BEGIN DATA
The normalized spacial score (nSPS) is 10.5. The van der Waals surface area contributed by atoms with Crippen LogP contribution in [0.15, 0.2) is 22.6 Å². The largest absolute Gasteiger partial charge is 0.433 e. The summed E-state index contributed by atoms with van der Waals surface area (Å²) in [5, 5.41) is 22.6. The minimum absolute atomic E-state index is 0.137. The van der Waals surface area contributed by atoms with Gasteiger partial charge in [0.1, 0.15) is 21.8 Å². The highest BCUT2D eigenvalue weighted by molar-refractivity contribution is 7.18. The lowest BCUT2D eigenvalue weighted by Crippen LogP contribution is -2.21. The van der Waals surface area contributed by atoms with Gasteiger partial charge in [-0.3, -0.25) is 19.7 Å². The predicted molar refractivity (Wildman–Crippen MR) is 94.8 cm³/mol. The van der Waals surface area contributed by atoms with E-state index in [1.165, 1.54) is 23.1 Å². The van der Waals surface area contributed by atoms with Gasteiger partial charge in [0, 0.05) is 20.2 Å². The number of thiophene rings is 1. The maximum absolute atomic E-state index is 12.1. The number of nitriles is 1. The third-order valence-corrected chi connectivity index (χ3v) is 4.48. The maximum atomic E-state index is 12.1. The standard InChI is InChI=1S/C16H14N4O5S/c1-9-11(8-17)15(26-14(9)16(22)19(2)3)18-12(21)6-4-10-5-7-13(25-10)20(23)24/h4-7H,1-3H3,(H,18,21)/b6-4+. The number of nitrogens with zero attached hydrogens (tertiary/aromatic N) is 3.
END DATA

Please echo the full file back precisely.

The normalized spacial score (nSPS) is 10.5. The van der Waals surface area contributed by atoms with Crippen LogP contribution in [0.15, 0.2) is 22.6 Å². The largest absolute Gasteiger partial charge is 0.433 e. The summed E-state index contributed by atoms with van der Waals surface area (Å²) in [5, 5.41) is 22.6. The minimum absolute atomic E-state index is 0.137. The van der Waals surface area contributed by atoms with Gasteiger partial charge in [0.1, 0.15) is 21.8 Å². The highest BCUT2D eigenvalue weighted by molar-refractivity contribution is 7.18. The lowest BCUT2D eigenvalue weighted by Crippen LogP contribution is -2.21. The van der Waals surface area contributed by atoms with Gasteiger partial charge in [-0.3, -0.25) is 19.7 Å². The predicted molar refractivity (Wildman–Crippen MR) is 94.8 cm³/mol. The van der Waals surface area contributed by atoms with E-state index in [1.165, 1.54) is 23.1 Å². The van der Waals surface area contributed by atoms with Gasteiger partial charge in [0, 0.05) is 20.2 Å². The number of thiophene rings is 1. The maximum absolute atomic E-state index is 12.1. The number of nitriles is 1. The third-order valence-corrected chi connectivity index (χ3v) is 4.48. The maximum atomic E-state index is 12.1. The standard InChI is InChI=1S/C16H14N4O5S/c1-9-11(8-17)15(26-14(9)16(22)19(2)3)18-12(21)6-4-10-5-7-13(25-10)20(23)24/h4-7H,1-3H3,(H,18,21)/b6-4+. The number of nitrogens with zero attached hydrogens (tertiary/aromatic N) is 3.